Seems like there’ve been a few conversations going on [for a while] about being black and what that means. Or being biracial [specifically black and white, most frequently] and what that means. Some of the hype might be because Obama’s got the [presumptive] nomination and everyone who’s not black is looking for a crash course. Or it might be because of that whole 2007 being the year of the noose, thing. Or maybe it’s cuz the veneer cracked a bit, and somebody was taping it.
I don’t know why black people are on the radar now – shoot – maybe they’re not and I just think they are.
But as a ‘mixed’ girl, living where I live, I mostly identify as black. And I know what that means to me. My life has been my life, typical of nothing. I don’t really know who has the actual ‘typical’ life – I don’t think I’ve ever met them. I know a few folks who lead a fairly stereotypical life – and that’s their choice.
I’ve had the privilege of being exposed to ignorant as well as enlightened people from multiple ethnic backgrounds, and I’ve gathered that we all are who we are. Sure that’s general, and it really says nothing to distinguish one from another, but that’s kinda my point. People choose their words, their clothes, their lifestyles, their careers based on a host of different factors. I’m not a sociologist or a statistician, so I’ll leave them to their philosophizing and numbers. What I know is that any one person, from any given group, may be as alike or different from any other person, from any other group. You can’t really get more specific, because it’s all in the details.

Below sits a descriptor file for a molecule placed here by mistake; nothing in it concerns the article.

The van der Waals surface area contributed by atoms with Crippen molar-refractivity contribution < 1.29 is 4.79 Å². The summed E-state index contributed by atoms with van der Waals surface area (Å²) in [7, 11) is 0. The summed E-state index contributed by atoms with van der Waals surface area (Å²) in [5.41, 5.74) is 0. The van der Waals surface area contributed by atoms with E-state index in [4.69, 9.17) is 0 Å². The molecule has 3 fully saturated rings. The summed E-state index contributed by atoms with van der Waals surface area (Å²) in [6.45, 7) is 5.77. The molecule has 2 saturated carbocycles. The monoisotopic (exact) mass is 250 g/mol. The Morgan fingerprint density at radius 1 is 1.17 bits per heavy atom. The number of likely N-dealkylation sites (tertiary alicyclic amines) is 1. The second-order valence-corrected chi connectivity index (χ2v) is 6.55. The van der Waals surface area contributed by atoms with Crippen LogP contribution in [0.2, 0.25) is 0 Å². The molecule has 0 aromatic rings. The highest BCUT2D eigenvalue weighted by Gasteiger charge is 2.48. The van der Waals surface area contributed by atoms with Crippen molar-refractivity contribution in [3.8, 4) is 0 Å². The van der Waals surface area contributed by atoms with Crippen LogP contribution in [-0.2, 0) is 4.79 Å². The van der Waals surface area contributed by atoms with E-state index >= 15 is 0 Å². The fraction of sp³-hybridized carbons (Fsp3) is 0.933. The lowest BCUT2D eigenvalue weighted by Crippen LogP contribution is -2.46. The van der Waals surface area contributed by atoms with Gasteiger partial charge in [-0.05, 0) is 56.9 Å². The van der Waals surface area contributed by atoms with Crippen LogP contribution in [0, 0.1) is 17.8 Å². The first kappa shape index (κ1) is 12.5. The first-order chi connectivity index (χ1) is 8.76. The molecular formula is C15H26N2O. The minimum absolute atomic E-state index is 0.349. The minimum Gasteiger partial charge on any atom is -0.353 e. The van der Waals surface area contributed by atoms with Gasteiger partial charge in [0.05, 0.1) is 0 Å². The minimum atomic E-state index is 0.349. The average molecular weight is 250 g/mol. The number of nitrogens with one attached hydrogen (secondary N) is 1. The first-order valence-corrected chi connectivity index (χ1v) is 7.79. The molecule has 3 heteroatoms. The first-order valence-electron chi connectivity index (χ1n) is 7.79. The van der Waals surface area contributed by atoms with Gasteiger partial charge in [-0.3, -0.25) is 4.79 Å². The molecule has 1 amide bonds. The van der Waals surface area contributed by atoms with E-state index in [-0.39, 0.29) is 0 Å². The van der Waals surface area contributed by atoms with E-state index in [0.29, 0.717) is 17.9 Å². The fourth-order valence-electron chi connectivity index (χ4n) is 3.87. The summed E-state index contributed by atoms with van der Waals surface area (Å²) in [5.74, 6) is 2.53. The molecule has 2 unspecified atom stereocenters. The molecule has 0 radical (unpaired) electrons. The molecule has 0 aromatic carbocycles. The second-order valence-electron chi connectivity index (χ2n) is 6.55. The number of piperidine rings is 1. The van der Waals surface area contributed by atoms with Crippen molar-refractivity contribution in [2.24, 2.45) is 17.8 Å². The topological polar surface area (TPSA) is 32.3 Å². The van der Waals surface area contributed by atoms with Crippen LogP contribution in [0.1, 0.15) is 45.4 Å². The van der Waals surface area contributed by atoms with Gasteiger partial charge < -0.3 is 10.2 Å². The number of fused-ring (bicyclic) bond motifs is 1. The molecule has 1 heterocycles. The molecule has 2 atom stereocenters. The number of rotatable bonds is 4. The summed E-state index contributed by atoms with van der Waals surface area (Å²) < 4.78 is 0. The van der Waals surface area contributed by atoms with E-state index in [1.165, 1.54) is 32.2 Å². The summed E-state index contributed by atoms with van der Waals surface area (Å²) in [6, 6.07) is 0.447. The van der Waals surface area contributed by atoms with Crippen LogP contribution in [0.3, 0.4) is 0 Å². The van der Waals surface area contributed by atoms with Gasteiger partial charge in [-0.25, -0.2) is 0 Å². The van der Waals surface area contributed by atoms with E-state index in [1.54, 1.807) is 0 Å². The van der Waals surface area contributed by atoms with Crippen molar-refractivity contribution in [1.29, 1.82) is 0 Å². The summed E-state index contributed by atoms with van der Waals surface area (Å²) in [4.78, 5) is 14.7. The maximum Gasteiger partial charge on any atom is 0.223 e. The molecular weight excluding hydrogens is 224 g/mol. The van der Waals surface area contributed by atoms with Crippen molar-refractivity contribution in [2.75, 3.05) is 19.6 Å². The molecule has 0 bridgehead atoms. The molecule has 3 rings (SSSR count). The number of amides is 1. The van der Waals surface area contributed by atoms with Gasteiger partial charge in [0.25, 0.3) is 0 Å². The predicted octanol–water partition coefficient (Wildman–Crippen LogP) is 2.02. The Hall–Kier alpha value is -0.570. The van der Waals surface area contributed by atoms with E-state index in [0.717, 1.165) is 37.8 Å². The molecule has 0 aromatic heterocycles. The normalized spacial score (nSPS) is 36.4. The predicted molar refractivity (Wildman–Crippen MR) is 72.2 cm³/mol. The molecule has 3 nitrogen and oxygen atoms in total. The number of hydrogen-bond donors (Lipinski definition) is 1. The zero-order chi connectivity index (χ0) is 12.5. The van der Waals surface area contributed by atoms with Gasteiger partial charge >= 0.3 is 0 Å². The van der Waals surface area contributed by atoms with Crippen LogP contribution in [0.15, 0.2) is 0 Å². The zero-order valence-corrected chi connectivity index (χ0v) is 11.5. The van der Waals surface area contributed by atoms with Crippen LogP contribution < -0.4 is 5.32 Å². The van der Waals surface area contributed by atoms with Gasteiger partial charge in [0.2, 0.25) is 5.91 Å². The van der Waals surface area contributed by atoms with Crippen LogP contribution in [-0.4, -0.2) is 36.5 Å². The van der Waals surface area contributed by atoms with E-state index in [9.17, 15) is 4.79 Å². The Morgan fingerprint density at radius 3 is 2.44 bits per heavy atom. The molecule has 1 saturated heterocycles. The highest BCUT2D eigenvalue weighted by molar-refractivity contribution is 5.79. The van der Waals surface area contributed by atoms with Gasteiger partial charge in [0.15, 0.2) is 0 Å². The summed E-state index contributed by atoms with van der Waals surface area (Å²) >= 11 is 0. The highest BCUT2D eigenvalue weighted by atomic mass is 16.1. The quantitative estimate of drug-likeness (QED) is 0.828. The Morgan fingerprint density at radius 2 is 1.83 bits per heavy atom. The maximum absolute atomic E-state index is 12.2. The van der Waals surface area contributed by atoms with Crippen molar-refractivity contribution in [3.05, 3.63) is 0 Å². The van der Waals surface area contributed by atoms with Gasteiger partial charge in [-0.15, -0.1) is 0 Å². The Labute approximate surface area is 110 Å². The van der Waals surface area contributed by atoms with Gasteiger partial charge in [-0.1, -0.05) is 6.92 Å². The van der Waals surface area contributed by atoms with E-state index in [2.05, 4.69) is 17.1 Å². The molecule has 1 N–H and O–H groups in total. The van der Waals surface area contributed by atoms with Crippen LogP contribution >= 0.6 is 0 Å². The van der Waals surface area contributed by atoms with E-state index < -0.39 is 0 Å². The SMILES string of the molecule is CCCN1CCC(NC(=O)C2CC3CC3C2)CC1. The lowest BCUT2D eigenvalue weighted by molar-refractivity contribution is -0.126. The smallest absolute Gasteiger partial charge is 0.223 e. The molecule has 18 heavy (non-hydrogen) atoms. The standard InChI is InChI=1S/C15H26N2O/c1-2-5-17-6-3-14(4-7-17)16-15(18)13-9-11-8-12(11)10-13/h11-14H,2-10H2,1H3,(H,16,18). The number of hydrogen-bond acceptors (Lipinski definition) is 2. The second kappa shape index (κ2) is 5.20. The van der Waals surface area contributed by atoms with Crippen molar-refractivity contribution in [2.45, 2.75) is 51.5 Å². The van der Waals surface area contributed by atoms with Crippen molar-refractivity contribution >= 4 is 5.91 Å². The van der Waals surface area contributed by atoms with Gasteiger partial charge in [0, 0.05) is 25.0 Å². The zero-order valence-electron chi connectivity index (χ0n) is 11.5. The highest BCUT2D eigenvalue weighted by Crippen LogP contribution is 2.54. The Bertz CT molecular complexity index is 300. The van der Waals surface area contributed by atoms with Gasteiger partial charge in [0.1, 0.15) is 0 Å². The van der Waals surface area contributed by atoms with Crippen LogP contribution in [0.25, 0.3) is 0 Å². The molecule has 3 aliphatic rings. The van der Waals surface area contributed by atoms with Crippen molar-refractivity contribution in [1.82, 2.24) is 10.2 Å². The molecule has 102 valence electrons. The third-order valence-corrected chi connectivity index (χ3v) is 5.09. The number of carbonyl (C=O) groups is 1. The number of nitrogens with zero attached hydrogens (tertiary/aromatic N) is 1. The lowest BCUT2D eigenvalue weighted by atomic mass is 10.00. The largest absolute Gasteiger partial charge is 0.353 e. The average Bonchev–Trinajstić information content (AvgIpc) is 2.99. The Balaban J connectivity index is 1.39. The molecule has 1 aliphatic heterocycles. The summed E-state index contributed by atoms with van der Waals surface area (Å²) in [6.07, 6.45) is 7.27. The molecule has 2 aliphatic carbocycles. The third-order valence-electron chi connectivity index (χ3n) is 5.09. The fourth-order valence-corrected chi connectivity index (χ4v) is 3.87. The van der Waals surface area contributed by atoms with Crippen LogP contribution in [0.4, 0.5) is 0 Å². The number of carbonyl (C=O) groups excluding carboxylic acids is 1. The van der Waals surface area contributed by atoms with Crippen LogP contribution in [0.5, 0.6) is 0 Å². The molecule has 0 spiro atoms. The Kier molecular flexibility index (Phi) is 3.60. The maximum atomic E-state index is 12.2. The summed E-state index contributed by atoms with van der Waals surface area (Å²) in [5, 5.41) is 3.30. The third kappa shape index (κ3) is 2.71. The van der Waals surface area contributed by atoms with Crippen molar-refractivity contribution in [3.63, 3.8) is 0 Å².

Our brains love to box people up into one category or another – we love to find patterns. Which is why the imagery we see, and hear about, affects our perceptions. Beyond that, we have our own lives/experiences to color how we filter the material we’re exposed to. Maybe I hung out with some ragamuffins and self-proclaimed hoodrats, but then I saw family and friends with a whole ‘nother approach to life. They’re all black, and I couldn’t say any one wasn’t simply because they listened to baroque music and didn’t say the word “ain’t”.
So, uh, that’s why I’m kinda puzzled about Ms. Evin’s comments.
Didn’t grow up around many African Americans? Me neither. Private schools? Check. Assumption that I can’t relate to black people because I’ve been exposed to a couple knot-heads from the so-called [in my specific situation: wanna be] hood? Naw.
Really? You prefer not to speak “in that hip-hop way”. Well, I think I discussed how I feel about Mr. Cosby’s diatribes about black folks, so you already know. Can’t say I’m surprised – first comes the tree, then comes the apple – but when is it gonna stop?